Northwest NEWS

April 1, 2002



Jaguar to get new digs at Woodland Park Zoo

by Lisa Allen
   Valley View Editor
   SEATTLE—Ground was officially broken recently for the Woodland Park Zoo's new, naturalistic jaguar habitat, which will be located in the Tropical Rain Forest exhibit. The project is part of the zoo's updated Long-Range Plan, which was originally adopted in 1976, and provides for the transfer of animals out of antiquated cages into enriched landscape exhibits. A similar project is the zoo's new African wild dog exhibit which will open this summer.
   The zoo's 8-year-old male jaguar is currently in quarters that allow him to move around and climb, but are very limited. His new jungle-like domain, when finished next year, will give him more room and allow him to enjoy a much more realistic environment.
   Jaguars are native to Central and South America, so habitat designers focused on creating a tropical setting. The exhibit will also include a nearby research tent that will represent the work station of a team of botanists, entomologists, cultural anthropologists or researchers learning about jaguars and their habitat. The contractor for the jaguar exhibit is Synergy Construction Inc. of Woodinville. Synergy Construction also built the zoo's food pavilion, for which it earned the Construction Excellence Award for 1995.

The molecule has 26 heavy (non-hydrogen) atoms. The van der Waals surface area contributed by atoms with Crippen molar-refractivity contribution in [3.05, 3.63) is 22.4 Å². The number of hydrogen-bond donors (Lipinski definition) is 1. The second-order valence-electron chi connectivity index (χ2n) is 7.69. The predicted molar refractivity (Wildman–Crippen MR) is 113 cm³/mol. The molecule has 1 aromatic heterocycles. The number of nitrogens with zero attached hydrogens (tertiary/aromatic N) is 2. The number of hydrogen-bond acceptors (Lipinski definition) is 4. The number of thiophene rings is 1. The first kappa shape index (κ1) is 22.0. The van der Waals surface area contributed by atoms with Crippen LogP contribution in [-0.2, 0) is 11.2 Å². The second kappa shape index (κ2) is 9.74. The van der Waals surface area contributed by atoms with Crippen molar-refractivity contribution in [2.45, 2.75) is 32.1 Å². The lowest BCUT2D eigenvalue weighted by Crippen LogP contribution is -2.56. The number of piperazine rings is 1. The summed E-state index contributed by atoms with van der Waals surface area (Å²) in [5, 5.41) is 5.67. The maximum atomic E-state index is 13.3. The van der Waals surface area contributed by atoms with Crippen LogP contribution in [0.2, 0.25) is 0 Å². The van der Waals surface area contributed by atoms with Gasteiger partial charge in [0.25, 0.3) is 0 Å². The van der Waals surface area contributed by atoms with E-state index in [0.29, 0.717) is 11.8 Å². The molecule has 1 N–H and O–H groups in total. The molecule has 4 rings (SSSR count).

The $4.4 million project is being funded entirely from private donors, including the Kreielsheimer Foundation and D.V. and Ida McEachern Charitable Trust.
   One of the individual donors, 9-year-old Dylan Clements of Seattle, was a special guest at the groundbreaking ceremony.
   Dylan had "broken his piggy bank" to give $30 of his own money so the jaguar could have more room to roam, explained David Towne, Woodland Park Zoo Society's executive director.
   "Dylan's money will help build this exhibit," Towne said. "It was the plight of the zoo's jaguar that got us to this point. We have received many letters from people concerned about the jaguar's current living quarters. This new 4,000-square-foot exhibit will help maintain the history of breakthrough exhibits that have helped Woodland Park Zoo receive national recognition."